Roxane Butterfly at Joe’s Pub

Most people tap with their feet. Roxane Butterfly began her July 31 performance at Joe’s Pub with a little soft shoe of the hand. It paved the way for the unconventional fare to come: Her confessional, spoken word musings; her call and response, improvised, rhythmic exchanges with the pianist Frederique Trunk and the upright electric bassist Hill Greene; her impromptu finale in which three tap friends hoofed it with the bell bottom wearing lady. Overall, the proceedings had the air of a beatnik revival.

Through Butterfly’s performance format was anything but tight and her costume was anything but chic, this dancer is no flake with her taps. Her mentor Jimmy Slyde, the bebop tap master, gave her his seal of approval, when she moved to New York from France to immerse herself in America’s dance patois. After achieving some well-deserved and hard-worn name recognition in the city’s fiercely competitive dance scene, Butterfly told us that she began to feel the weight of life on and off stage: “I don’t know how I managed,” she said, “to remain in New York for 20 years and remain somewhat romantic.” New York’s tap scene, with its emphasis on virtuoso speed, can be crushing. So Butterfly moved on. Today she calls Barcelona her home, with the understanding that she still spends a good portion of the year on the road.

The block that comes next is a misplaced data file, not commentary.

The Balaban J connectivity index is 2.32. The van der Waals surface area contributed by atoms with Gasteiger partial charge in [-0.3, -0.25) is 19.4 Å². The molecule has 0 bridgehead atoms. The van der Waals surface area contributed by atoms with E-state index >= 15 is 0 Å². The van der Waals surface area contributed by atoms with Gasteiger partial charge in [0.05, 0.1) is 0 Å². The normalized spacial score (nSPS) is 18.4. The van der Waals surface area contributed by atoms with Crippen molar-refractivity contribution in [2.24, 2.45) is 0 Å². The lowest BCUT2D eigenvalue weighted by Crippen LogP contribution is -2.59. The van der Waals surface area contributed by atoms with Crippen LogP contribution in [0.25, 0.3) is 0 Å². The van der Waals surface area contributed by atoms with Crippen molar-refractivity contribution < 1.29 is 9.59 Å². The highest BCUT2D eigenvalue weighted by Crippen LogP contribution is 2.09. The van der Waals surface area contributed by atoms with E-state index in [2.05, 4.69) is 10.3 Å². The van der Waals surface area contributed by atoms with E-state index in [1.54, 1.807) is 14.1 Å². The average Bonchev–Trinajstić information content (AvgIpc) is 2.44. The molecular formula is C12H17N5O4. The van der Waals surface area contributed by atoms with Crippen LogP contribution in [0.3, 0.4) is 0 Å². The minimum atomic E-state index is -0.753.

For her New York homecoming, Butterfly’s one nightstand at Joe’s Pub started as a reflective affair. Not only did she explain to the audience why she left Manhattan, she gave us a taste of her rocky love life. Channeling the voice of what appeared to be her lover, she said, “I hate falling in love with you white bitch. I hate mixing my blood with yours.” Wow. Talk about a theatrical bombshell. I instantly felt like a voyeur. But just as quickly as Butterfly flitted into this heavy emotional territory, she slid out, launching into a solo that was the best of the evening: growing in rhythmic complexity, wholly improvised, and one that was prepossessing without being a grand stander.

Butterfly isn’t one of those performers who agonizes about every little choice she makes. Some times I wish she would. Her poetry—“when morning creeps into night, aching with shame you hear the blame”—leaves a lot to be desired. But her generosity of spirit is infectious. When she invited three of her former tap performer colleagues on stage, she didn’t get annoyed when one of them, the virtuoso tapper Tamango, began hogging the tiny space with his hard-hitting sounds. She also didn’t seem to mind that the evening was going in a completely different direction—away from a feminist act interspersed by nuanced interchanges with her musicians—and toward a reunion of “La Cave,” the underground tap dance scene from the 1990s.

Butterfly’s hodgepodge format worked fine at Joe’s Pub. The place has history, and so does Butterfly. At the end of the evening, she announced that the baby crying at the show’s beginning was hers. In the future I expect to see baby Butterfly on stage with momma. My only hope is that the two will focus more on tapping than on letting their lips fly.

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